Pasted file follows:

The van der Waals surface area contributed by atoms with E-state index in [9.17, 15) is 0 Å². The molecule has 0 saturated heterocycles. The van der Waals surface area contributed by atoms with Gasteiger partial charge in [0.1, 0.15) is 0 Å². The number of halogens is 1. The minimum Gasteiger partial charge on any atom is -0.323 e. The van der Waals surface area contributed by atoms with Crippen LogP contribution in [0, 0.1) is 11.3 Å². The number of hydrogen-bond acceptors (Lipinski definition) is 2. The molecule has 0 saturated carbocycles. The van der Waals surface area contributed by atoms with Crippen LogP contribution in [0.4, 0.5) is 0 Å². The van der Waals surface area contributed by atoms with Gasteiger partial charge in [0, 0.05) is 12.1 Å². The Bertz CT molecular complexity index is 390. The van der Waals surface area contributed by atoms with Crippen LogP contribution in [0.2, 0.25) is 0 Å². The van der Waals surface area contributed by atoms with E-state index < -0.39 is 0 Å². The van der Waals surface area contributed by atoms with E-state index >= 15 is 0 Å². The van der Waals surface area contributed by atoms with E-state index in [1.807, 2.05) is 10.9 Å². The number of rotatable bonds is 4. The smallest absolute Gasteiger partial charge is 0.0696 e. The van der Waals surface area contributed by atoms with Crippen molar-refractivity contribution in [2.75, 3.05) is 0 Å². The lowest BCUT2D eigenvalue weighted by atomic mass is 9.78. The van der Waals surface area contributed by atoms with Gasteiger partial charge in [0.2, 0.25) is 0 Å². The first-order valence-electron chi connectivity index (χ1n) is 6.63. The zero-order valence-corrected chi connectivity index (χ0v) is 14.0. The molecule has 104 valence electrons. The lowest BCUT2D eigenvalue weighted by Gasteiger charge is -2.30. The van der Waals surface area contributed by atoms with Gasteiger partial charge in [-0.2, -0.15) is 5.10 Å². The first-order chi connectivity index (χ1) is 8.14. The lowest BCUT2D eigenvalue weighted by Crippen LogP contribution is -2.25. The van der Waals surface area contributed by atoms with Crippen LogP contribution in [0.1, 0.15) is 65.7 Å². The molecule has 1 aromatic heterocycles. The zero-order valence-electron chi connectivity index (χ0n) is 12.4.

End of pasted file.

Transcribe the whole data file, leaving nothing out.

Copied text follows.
The van der Waals surface area contributed by atoms with E-state index in [9.17, 15) is 0 Å². The molecule has 0 saturated heterocycles. The van der Waals surface area contributed by atoms with Gasteiger partial charge in [0.1, 0.15) is 0 Å². The number of halogens is 1. The minimum Gasteiger partial charge on any atom is -0.323 e. The van der Waals surface area contributed by atoms with Crippen LogP contribution in [0, 0.1) is 11.3 Å². The number of hydrogen-bond acceptors (Lipinski definition) is 2. The molecule has 0 saturated carbocycles. The van der Waals surface area contributed by atoms with Crippen LogP contribution in [0.4, 0.5) is 0 Å². The van der Waals surface area contributed by atoms with Gasteiger partial charge in [0, 0.05) is 12.1 Å². The Bertz CT molecular complexity index is 390. The van der Waals surface area contributed by atoms with Crippen LogP contribution in [0.2, 0.25) is 0 Å². The van der Waals surface area contributed by atoms with E-state index < -0.39 is 0 Å². The van der Waals surface area contributed by atoms with E-state index >= 15 is 0 Å². The van der Waals surface area contributed by atoms with E-state index in [1.807, 2.05) is 10.9 Å². The number of rotatable bonds is 4. The smallest absolute Gasteiger partial charge is 0.0696 e. The van der Waals surface area contributed by atoms with Crippen molar-refractivity contribution in [2.75, 3.05) is 0 Å². The lowest BCUT2D eigenvalue weighted by atomic mass is 9.78. The van der Waals surface area contributed by atoms with Gasteiger partial charge in [0.2, 0.25) is 0 Å². The first-order valence-electron chi connectivity index (χ1n) is 6.63. The zero-order valence-corrected chi connectivity index (χ0v) is 14.0. The molecule has 104 valence electrons. The lowest BCUT2D eigenvalue weighted by Gasteiger charge is -2.30. The van der Waals surface area contributed by atoms with Gasteiger partial charge in [-0.2, -0.15) is 5.10 Å². The first-order chi connectivity index (χ1) is 8.14. The lowest BCUT2D eigenvalue weighted by Crippen LogP contribution is -2.25. The van der Waals surface area contributed by atoms with Crippen LogP contribution in [0.1, 0.15) is 65.7 Å². The molecule has 1 aromatic heterocycles. The zero-order valence-electron chi connectivity index (χ0n) is 12.4.